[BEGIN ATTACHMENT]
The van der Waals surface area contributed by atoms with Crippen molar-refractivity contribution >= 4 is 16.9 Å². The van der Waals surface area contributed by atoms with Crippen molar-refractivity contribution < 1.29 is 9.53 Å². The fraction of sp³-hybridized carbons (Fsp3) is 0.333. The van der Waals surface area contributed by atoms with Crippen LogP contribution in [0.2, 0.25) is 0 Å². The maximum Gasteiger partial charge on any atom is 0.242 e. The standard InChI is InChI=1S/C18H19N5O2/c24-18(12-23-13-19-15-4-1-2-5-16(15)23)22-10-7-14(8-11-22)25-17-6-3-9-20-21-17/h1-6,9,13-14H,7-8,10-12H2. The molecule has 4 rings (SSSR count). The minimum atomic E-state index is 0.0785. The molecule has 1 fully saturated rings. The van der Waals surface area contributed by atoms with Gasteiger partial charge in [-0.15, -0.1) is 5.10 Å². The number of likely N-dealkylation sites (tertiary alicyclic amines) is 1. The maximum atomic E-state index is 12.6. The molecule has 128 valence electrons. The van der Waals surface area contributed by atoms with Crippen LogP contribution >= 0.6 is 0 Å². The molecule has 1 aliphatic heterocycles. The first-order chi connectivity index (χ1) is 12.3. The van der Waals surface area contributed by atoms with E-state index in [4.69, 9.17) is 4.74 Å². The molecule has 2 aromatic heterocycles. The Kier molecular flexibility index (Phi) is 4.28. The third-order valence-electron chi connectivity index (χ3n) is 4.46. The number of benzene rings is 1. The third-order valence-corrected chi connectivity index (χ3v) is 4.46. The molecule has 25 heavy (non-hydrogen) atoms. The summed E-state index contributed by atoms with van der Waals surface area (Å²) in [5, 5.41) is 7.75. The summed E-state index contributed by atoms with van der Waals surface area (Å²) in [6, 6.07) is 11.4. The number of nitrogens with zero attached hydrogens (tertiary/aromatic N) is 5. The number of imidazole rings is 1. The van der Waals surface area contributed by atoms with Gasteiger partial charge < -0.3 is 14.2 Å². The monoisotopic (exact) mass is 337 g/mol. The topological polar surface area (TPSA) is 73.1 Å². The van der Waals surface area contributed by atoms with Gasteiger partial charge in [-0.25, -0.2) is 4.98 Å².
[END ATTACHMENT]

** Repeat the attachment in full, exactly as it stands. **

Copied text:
The van der Waals surface area contributed by atoms with Crippen molar-refractivity contribution >= 4 is 16.9 Å². The van der Waals surface area contributed by atoms with Crippen molar-refractivity contribution < 1.29 is 9.53 Å². The fraction of sp³-hybridized carbons (Fsp3) is 0.333. The van der Waals surface area contributed by atoms with Crippen LogP contribution in [0.2, 0.25) is 0 Å². The maximum Gasteiger partial charge on any atom is 0.242 e. The standard InChI is InChI=1S/C18H19N5O2/c24-18(12-23-13-19-15-4-1-2-5-16(15)23)22-10-7-14(8-11-22)25-17-6-3-9-20-21-17/h1-6,9,13-14H,7-8,10-12H2. The molecule has 4 rings (SSSR count). The minimum atomic E-state index is 0.0785. The molecule has 1 fully saturated rings. The van der Waals surface area contributed by atoms with Gasteiger partial charge in [-0.15, -0.1) is 5.10 Å². The number of likely N-dealkylation sites (tertiary alicyclic amines) is 1. The maximum atomic E-state index is 12.6. The molecule has 128 valence electrons. The van der Waals surface area contributed by atoms with Crippen LogP contribution >= 0.6 is 0 Å². The molecule has 1 aliphatic heterocycles. The first-order chi connectivity index (χ1) is 12.3. The van der Waals surface area contributed by atoms with E-state index in [4.69, 9.17) is 4.74 Å². The molecule has 2 aromatic heterocycles. The Kier molecular flexibility index (Phi) is 4.28. The third-order valence-electron chi connectivity index (χ3n) is 4.46. The number of benzene rings is 1. The third-order valence-corrected chi connectivity index (χ3v) is 4.46. The molecule has 25 heavy (non-hydrogen) atoms. The summed E-state index contributed by atoms with van der Waals surface area (Å²) in [5, 5.41) is 7.75. The summed E-state index contributed by atoms with van der Waals surface area (Å²) in [6, 6.07) is 11.4. The number of nitrogens with zero attached hydrogens (tertiary/aromatic N) is 5. The number of imidazole rings is 1. The van der Waals surface area contributed by atoms with Gasteiger partial charge < -0.3 is 14.2 Å². The monoisotopic (exact) mass is 337 g/mol. The topological polar surface area (TPSA) is 73.1 Å². The van der Waals surface area contributed by atoms with Gasteiger partial charge in [-0.25, -0.2) is 4.98 Å².